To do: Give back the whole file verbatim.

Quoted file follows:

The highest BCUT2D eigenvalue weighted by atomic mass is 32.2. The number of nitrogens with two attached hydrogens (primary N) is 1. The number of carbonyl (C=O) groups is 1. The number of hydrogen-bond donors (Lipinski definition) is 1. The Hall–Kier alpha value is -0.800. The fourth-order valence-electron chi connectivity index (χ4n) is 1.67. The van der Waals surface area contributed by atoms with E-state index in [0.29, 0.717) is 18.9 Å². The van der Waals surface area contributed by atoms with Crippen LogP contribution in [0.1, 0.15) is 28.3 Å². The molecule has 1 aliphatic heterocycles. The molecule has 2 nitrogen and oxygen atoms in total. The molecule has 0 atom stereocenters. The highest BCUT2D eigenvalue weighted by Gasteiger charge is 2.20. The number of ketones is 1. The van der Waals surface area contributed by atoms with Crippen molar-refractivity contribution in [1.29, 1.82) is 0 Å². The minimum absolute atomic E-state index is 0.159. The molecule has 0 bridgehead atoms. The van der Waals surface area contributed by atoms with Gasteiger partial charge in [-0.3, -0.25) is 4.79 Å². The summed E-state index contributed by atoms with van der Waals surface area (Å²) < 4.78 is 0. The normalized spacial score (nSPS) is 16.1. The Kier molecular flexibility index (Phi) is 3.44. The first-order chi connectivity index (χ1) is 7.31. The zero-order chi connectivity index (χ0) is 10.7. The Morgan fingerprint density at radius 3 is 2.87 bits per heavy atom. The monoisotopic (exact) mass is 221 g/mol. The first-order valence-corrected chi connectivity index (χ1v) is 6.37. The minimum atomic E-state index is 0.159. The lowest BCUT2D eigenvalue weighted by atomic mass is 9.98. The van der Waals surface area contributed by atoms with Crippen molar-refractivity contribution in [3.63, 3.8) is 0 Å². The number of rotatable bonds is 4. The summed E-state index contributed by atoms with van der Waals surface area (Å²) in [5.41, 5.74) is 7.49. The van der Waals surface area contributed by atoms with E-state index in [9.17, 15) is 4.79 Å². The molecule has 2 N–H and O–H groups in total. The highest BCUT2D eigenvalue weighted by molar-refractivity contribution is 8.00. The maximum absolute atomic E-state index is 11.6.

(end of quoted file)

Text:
The highest BCUT2D eigenvalue weighted by atomic mass is 32.2. The number of nitrogens with two attached hydrogens (primary N) is 1. The number of carbonyl (C=O) groups is 1. The number of hydrogen-bond donors (Lipinski definition) is 1. The Hall–Kier alpha value is -0.800. The fourth-order valence-electron chi connectivity index (χ4n) is 1.67. The van der Waals surface area contributed by atoms with E-state index in [0.29, 0.717) is 18.9 Å². The van der Waals surface area contributed by atoms with Crippen LogP contribution in [0.1, 0.15) is 28.3 Å². The molecule has 1 aliphatic heterocycles. The molecule has 2 nitrogen and oxygen atoms in total. The molecule has 0 atom stereocenters. The highest BCUT2D eigenvalue weighted by Gasteiger charge is 2.20. The number of ketones is 1. The van der Waals surface area contributed by atoms with Crippen molar-refractivity contribution in [1.29, 1.82) is 0 Å². The minimum absolute atomic E-state index is 0.159. The molecule has 0 bridgehead atoms. The van der Waals surface area contributed by atoms with Gasteiger partial charge in [-0.3, -0.25) is 4.79 Å². The summed E-state index contributed by atoms with van der Waals surface area (Å²) < 4.78 is 0. The normalized spacial score (nSPS) is 16.1. The Kier molecular flexibility index (Phi) is 3.44. The first-order chi connectivity index (χ1) is 7.31. The zero-order chi connectivity index (χ0) is 10.7. The Morgan fingerprint density at radius 3 is 2.87 bits per heavy atom. The monoisotopic (exact) mass is 221 g/mol. The first-order valence-corrected chi connectivity index (χ1v) is 6.37. The minimum atomic E-state index is 0.159. The lowest BCUT2D eigenvalue weighted by atomic mass is 9.98. The van der Waals surface area contributed by atoms with Crippen molar-refractivity contribution in [3.63, 3.8) is 0 Å². The number of rotatable bonds is 4. The summed E-state index contributed by atoms with van der Waals surface area (Å²) in [5.41, 5.74) is 7.49. The van der Waals surface area contributed by atoms with E-state index in [9.17, 15) is 4.79 Å². The molecule has 2 N–H and O–H groups in total. The highest BCUT2D eigenvalue weighted by molar-refractivity contribution is 8.00. The maximum absolute atomic E-state index is 11.6.